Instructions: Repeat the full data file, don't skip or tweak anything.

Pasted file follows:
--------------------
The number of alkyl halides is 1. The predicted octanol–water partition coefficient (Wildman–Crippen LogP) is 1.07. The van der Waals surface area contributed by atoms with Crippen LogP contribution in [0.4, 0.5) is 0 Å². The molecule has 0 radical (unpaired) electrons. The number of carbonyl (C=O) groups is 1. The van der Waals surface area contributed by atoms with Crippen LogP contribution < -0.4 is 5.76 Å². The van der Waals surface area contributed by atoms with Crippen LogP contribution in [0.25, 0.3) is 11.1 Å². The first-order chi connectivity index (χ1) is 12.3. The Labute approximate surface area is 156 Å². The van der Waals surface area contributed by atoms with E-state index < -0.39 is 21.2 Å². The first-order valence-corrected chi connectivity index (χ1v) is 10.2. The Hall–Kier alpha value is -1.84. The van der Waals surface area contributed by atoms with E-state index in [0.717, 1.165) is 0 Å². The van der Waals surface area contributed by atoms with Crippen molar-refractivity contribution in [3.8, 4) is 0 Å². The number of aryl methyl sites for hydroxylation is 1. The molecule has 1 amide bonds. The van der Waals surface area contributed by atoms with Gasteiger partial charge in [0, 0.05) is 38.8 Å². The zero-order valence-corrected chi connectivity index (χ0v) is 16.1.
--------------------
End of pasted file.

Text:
The number of alkyl halides is 1. The predicted octanol–water partition coefficient (Wildman–Crippen LogP) is 1.07. The van der Waals surface area contributed by atoms with Crippen LogP contribution in [0.4, 0.5) is 0 Å². The molecule has 0 radical (unpaired) electrons. The number of carbonyl (C=O) groups is 1. The van der Waals surface area contributed by atoms with Crippen LogP contribution < -0.4 is 5.76 Å². The van der Waals surface area contributed by atoms with Crippen LogP contribution in [0.25, 0.3) is 11.1 Å². The first-order chi connectivity index (χ1) is 12.3. The Labute approximate surface area is 156 Å². The van der Waals surface area contributed by atoms with E-state index < -0.39 is 21.2 Å². The first-order valence-corrected chi connectivity index (χ1v) is 10.2. The Hall–Kier alpha value is -1.84. The van der Waals surface area contributed by atoms with E-state index in [0.717, 1.165) is 0 Å². The van der Waals surface area contributed by atoms with Crippen molar-refractivity contribution in [3.8, 4) is 0 Å². The number of aryl methyl sites for hydroxylation is 1. The molecule has 1 amide bonds. The van der Waals surface area contributed by atoms with Gasteiger partial charge in [0, 0.05) is 38.8 Å². The zero-order valence-corrected chi connectivity index (χ0v) is 16.1.